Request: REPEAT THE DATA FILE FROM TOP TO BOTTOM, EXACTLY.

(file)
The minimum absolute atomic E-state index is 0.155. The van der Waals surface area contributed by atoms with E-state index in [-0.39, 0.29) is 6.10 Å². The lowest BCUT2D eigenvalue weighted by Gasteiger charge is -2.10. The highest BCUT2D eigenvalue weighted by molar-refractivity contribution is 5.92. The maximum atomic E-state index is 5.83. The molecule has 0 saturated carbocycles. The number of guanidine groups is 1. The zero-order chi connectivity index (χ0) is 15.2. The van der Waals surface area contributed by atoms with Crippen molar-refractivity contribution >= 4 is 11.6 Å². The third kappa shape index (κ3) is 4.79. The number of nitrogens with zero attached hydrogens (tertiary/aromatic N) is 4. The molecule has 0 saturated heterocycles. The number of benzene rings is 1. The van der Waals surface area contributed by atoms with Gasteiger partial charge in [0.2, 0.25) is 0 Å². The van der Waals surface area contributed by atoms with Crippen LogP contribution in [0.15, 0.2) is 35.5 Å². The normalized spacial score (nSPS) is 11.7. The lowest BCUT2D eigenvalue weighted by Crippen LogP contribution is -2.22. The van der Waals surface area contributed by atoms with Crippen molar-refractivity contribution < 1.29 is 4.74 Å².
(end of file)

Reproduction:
The minimum absolute atomic E-state index is 0.155. The van der Waals surface area contributed by atoms with E-state index in [-0.39, 0.29) is 6.10 Å². The lowest BCUT2D eigenvalue weighted by Gasteiger charge is -2.10. The highest BCUT2D eigenvalue weighted by molar-refractivity contribution is 5.92. The maximum atomic E-state index is 5.83. The molecule has 0 saturated carbocycles. The number of guanidine groups is 1. The zero-order chi connectivity index (χ0) is 15.2. The van der Waals surface area contributed by atoms with Crippen molar-refractivity contribution >= 4 is 11.6 Å². The third kappa shape index (κ3) is 4.79. The number of nitrogens with zero attached hydrogens (tertiary/aromatic N) is 4. The molecule has 0 saturated heterocycles. The number of benzene rings is 1. The van der Waals surface area contributed by atoms with Gasteiger partial charge in [0.2, 0.25) is 0 Å². The van der Waals surface area contributed by atoms with Crippen LogP contribution in [0.15, 0.2) is 35.5 Å². The normalized spacial score (nSPS) is 11.7. The lowest BCUT2D eigenvalue weighted by Crippen LogP contribution is -2.22. The van der Waals surface area contributed by atoms with Crippen molar-refractivity contribution < 1.29 is 4.74 Å².